An incredible rookie year was enough for Tampa Bay Rays fans to forgive Evan Longoria for his first injury, a wrist fracture that sidelined him for nearly a month. Two years later, he missed the last 10 games of the regular season with a quad strain, but he was back for the postseason and delivered a big home run in ALDS Game 4. In 2011, however, the worries began.
Longoria suffered an oblique strain in just the second game of the season, causing him to miss a month, and an ankle injury hampered him for months even after he came back. Then in 2012, an April 30th hamstring strain sent Longoria down until August and derailed the Rays’ entire season as they were under .500 with him gone. The Rays agreed with him on an extension following the year, but fans had to be worried. Would Longoria’s injuries turn him from the phenom who led the team to prominence into an injury-prone player eating up valuable salary space for years to come? Longoria entered 2013 as the player the Rays needed the most, but also the player who could singlehandedly destroy them. Since then, though, Longoria has made the concerns dissipate and reestablished himself as the player the Rays can rely upon the most.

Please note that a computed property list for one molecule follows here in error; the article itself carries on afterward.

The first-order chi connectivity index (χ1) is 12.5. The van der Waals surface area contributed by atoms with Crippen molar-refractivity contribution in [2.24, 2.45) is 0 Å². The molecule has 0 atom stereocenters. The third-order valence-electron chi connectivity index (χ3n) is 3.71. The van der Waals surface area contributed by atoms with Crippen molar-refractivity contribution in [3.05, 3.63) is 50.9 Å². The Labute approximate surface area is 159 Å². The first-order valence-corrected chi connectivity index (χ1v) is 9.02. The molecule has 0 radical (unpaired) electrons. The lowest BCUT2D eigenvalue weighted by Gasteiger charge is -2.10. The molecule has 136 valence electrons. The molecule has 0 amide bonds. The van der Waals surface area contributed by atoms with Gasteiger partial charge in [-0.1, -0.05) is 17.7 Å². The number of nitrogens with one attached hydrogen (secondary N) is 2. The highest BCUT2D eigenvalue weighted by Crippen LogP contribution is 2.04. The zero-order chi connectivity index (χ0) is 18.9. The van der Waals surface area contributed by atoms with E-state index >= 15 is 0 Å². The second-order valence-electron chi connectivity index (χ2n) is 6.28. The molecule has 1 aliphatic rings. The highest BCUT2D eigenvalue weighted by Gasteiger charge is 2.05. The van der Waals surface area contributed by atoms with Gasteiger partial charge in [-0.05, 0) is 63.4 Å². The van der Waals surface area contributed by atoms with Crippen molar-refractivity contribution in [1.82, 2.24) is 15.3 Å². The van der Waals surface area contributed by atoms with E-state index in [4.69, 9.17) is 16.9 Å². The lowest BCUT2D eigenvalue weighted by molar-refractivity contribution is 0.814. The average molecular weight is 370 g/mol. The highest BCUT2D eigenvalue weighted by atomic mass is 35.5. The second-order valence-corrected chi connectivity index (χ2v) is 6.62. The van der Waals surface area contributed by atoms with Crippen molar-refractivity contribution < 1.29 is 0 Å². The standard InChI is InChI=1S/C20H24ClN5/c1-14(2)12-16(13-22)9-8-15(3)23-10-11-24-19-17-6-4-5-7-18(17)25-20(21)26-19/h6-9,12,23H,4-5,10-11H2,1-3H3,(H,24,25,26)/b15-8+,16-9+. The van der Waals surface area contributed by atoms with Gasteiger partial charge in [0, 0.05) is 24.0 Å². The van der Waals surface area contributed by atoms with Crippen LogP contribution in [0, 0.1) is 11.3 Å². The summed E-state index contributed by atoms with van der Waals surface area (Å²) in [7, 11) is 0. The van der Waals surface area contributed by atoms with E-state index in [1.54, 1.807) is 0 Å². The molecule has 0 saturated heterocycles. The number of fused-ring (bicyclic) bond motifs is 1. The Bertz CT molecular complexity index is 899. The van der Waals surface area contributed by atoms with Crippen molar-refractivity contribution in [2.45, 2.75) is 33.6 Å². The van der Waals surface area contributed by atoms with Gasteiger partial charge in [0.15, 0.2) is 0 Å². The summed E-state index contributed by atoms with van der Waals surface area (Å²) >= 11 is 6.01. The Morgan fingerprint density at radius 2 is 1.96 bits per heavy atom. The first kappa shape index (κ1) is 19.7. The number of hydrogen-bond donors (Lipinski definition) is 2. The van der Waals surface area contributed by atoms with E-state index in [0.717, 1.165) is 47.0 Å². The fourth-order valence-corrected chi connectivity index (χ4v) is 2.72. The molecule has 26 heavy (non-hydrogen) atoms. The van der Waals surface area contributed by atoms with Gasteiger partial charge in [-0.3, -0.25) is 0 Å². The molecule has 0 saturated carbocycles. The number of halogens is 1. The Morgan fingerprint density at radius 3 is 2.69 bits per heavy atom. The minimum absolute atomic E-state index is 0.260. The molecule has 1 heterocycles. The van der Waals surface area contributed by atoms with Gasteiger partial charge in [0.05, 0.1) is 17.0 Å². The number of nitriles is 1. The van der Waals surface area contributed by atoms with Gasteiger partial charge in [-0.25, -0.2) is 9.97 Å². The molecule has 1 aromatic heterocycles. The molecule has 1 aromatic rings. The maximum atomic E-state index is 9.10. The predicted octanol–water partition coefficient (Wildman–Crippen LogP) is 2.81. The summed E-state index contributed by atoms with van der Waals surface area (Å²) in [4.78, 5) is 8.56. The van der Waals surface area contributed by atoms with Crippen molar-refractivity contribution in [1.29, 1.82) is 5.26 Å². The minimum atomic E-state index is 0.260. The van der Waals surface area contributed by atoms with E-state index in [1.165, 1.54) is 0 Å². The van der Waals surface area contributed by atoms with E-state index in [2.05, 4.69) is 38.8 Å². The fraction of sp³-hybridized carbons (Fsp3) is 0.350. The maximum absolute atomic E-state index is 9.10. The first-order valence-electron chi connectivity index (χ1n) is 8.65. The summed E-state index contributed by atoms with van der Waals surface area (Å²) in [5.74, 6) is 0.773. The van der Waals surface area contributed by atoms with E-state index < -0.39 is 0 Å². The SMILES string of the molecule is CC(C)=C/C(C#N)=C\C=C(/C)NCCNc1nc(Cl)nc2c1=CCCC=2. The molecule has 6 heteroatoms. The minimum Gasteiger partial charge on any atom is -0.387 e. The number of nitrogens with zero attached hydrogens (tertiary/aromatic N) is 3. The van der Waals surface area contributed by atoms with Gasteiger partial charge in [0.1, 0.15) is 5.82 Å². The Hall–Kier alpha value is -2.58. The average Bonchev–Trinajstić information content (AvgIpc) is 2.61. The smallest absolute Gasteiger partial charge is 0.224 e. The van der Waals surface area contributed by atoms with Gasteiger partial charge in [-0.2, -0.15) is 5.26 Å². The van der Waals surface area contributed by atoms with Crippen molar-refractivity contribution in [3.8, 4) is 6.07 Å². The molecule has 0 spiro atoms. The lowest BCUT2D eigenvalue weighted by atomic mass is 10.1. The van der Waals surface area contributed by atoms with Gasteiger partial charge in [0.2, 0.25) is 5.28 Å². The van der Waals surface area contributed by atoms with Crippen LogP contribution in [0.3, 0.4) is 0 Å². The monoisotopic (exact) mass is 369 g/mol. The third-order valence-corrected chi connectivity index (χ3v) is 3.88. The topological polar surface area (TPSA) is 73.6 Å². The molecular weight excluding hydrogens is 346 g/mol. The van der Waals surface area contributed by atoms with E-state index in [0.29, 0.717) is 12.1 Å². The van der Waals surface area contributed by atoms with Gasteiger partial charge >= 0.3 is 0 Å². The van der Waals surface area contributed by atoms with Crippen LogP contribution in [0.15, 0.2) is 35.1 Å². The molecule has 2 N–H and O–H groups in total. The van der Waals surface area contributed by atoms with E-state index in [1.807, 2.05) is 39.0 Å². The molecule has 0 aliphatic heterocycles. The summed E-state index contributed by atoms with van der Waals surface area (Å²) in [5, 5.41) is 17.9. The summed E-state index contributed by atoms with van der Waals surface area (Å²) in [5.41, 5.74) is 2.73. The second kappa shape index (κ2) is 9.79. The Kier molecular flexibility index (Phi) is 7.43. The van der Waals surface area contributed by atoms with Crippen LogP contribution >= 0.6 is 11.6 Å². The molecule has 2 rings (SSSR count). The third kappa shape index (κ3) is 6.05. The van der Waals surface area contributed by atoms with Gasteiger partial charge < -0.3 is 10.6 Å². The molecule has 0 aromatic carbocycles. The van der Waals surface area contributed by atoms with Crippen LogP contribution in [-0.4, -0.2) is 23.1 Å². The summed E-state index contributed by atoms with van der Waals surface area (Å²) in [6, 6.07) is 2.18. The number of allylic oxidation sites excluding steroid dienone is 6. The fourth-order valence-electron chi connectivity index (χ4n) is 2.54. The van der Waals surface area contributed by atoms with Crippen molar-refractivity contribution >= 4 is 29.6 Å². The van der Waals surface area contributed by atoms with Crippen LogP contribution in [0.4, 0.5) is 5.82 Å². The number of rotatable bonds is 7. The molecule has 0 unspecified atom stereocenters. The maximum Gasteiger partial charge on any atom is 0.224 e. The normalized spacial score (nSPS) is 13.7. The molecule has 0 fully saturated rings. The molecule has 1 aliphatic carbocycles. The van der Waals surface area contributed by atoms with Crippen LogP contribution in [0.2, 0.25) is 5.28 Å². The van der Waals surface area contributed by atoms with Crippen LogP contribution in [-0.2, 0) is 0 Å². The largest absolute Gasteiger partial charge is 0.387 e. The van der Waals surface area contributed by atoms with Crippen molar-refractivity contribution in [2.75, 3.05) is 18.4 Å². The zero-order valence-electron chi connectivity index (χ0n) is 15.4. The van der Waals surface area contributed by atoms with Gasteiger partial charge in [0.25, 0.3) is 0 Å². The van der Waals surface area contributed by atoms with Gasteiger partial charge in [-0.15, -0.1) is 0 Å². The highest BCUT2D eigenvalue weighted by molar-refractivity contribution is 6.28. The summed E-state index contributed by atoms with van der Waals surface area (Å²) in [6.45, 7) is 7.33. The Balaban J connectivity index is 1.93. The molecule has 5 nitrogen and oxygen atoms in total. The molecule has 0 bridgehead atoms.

Last season was not perfect for Evan Longoria. Planar fasciitis in his right foot took him out for four games and was a major reason why he struggled so badly for a time in the second half. But all told, he played 160 games, hitting to a .269/.343/.498 line (133 OPS+) with 39 doubles, 32 homers, and 88 RBI, delivering exactly the type of season the Rays needed from him. And with a full season under his belt for the first time since 2010, the Rays expected him to be stronger and more consistent in 2014. It remains to be seen how Longoria’s season will turn out, but thus far he has played in all 18 of their games, managing a .348/.413/.500 line. On Saturday, Longoria drilled his second home run of the season and officially cemented himself as the hero of Tampa Bay once again.
Longoria’s homer was the 164th of his career, passing Carlos Pena for the Rays record. Had Longoria been healthy, he easily could have gotten there last season, but that was the last thought on anyone’s mind. Longoria was the player who had led the Rays from a seemingly unremitting stint in last place into one of the best teams in baseball, and now the record book confirms it. This can only be the start for Longoria. 164 home runs is nice, but Longoria better have many more in store if his career is going to end as expected. However, he reaches this first milestone with an entire city on his side and no reason to doubt that he is that same player we all knew he could be the entire time.